Rotors will be turning across an entire continent on the inaugural, Airbus-sponsored European Helicopter Day – which is being held 30 June to raise public awareness of rotorcraft, their important roles, continued innovation and more.
This all-day event is organized by the French Union for Helicopters, with flights schools and clubs, rotorcraft manufacturers, helicopter operators and related organisations planning to hold events and demonstration flights. The general public is invited to find local gatherings through the European Helicopter Day website.
“Airbus is proud to sponsor European Helicopter Day, which recognises the hard work and dedication of the helicopter community, from its pilots and mechanics to its safety coordinators, trainers, technical and medical specialists and the many others who use rotorcraft on a daily basis,” said Yves Barillé, Vice President Communications at Airbus Helicopters.
Mission variety for European rotorcraft
While helicopters are best known for their uses in traffic surveillance, search and rescue, and law enforcement pursuits, their roles in public life are far more extensive, ranging from power line maintenance, technician transport to offshore oil rigs and wind farms, avalanche blasting, firefighting, anti-poaching and many less celebrated uses.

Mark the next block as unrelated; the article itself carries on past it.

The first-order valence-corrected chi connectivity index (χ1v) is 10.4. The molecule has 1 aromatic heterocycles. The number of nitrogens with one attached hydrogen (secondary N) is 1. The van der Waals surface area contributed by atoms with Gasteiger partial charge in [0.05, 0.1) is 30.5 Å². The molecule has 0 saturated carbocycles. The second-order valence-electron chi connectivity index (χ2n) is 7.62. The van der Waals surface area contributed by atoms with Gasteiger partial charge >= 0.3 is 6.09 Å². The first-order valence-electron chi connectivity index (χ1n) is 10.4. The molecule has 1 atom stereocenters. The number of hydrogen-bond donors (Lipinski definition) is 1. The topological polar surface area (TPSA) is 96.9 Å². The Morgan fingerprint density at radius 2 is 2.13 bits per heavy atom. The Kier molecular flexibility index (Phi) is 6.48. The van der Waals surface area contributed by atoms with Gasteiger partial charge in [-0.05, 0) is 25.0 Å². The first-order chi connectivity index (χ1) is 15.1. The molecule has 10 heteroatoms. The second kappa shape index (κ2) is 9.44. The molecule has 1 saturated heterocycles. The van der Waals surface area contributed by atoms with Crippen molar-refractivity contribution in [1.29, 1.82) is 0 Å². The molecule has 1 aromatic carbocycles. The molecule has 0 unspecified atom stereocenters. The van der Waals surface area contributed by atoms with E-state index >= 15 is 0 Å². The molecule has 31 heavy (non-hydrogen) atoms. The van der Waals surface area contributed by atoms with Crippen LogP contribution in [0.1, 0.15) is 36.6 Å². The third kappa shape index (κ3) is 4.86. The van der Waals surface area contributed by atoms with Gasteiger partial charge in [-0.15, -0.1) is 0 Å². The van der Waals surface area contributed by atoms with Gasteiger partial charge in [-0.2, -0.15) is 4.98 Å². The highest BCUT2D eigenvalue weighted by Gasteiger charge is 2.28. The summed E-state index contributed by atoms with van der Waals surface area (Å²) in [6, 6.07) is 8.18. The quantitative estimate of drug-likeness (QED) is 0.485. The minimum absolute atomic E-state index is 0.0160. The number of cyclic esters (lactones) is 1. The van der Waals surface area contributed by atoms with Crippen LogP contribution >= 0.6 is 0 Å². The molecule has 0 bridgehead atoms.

The earliest helicopters were developed, starting with autogyros, in the first half of the 20th century, reaching production status after World War II. Helicopters have performed some of the world’s great physical feats, such as holding the world record for the highest takeoff and landing, on Mount Everest, performed in 2005 by an Airbus Ecureuil AS350 B3 (now re-designated the H125).
Rotorcraft also have helped turn the tide during times of crisis, enabling disaster response management during the Chernobyl nuclear disaster, Hurricane Katrina, and numerous earthquake, fire and flood crises.